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Related Protein Products

Immune Checkpoint Proteins

R&D Systems offers an extensive range of bioactive immune checkpoint proteins. In addition to known proteins such as PD-1, PD-L1, CTLA-4, and CD28, we offer many lesser-known immune checkpoint proteins that exhibit similar co-inhibitory effects.

Fluorescent Proteins for CAR-T Research

Fluorescent labeled CD19, BCMA, and Siglec-2 allow for direct detection of a corresponding chimeric antigen receptor (CAR) on cells. Save time by eliminating a secondary antibody step with R&D Systems fluorescent proteins.

Custom Protein Libraries

Select from over 5000 R&D Systems proteins and we will deliver them to you in a 96-well plate. Save set up time by reducing manual pipetting and get to your experiment faster with R&D Systems Custom Protein Libaries.

Additional Resources

Application Note: Avi-tag Proteins

In this application note, Avi-tag proteins PD-L1 and CD155/PVR are used to determine binding kinetics to PD-1 and TIGIT, respectively, by surface plasmon resonance using a Biacore T200 instrument.

eBook: Current and Emerging Immune Checkpoint Targets for I-O Research

Immune checkpoint proteins play a central role in regulating the activities of different immune cell types and represent some of the most promising targets for cancer immunotherapy. This eBook highlights some of the immune checkpoint molecules that are being investigated as immuno-oncology targets, and the products that we offer for studying these molecules.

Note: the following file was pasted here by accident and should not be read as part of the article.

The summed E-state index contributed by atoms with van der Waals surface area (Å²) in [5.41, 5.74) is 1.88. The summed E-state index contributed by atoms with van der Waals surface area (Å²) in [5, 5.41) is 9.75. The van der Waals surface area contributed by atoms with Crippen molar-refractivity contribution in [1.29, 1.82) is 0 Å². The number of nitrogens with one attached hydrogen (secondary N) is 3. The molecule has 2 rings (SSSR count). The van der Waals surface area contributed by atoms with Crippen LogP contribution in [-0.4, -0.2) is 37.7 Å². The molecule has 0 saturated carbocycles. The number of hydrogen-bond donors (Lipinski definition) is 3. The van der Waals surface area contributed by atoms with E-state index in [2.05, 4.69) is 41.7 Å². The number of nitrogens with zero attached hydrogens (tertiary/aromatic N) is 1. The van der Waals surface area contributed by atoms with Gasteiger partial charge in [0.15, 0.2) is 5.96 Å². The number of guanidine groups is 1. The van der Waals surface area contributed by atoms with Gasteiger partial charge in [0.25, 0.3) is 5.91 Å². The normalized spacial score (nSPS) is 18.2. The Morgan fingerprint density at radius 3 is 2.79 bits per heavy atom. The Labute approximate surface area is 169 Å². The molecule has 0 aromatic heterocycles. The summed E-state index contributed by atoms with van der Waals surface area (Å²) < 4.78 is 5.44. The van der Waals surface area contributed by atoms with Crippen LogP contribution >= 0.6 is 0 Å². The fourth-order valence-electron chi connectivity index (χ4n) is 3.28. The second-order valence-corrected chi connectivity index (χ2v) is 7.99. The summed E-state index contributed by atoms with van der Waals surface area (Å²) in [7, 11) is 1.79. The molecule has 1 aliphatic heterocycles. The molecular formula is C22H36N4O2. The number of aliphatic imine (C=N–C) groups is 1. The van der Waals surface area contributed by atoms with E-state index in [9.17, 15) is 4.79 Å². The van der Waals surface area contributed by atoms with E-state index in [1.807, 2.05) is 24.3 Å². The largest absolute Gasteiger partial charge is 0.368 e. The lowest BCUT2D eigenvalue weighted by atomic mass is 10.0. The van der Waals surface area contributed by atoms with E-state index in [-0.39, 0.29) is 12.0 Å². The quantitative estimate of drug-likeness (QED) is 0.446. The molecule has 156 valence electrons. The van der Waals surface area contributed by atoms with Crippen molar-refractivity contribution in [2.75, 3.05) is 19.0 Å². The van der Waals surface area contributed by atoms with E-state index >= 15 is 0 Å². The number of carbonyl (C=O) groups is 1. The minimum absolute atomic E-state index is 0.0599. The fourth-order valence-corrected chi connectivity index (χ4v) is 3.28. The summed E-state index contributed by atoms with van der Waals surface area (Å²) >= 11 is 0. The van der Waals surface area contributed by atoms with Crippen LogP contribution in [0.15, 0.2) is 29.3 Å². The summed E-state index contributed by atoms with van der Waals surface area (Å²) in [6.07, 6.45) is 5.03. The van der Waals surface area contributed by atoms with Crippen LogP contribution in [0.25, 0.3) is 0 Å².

Wall Poster: A Look Inside a Tumor

Inside the tumor microenvironment, many different cell types exist in this dynamic, complex space with many different factors at play. View the immune cells that attempt to target the tumor and the tumor-mediated mechanisms that allow it to suppress the immune system. Request your copy today.

What are Avi-tag Proteins?

Avi-tag proteins are biotinylated in a site-specific manner, allowing for consistent, uniform protein biotinylation making them useful for many protein applications. Avi-tag recombinant proteins contain an extra 15 amino acid sequence, the Avi-tag, typically fused to the N- or C-terminus of the protein. This Avi-tag peptide is recognized by BirA ligase which enzymatically attaches a biotin molecule to the lysine residue within the Avi-tag sequence. Because the Avi-tag is on the end of the protein, the effect on protein activity is greatly diminished. The result is a biotinylated protein that maintains the same characteristics as the unlabeled protein. By taking advantage of the many different streptavidin conjugated surfaces available, Avi-tag proteins are becoming the preferred biotinylated protein for studying protein interactions.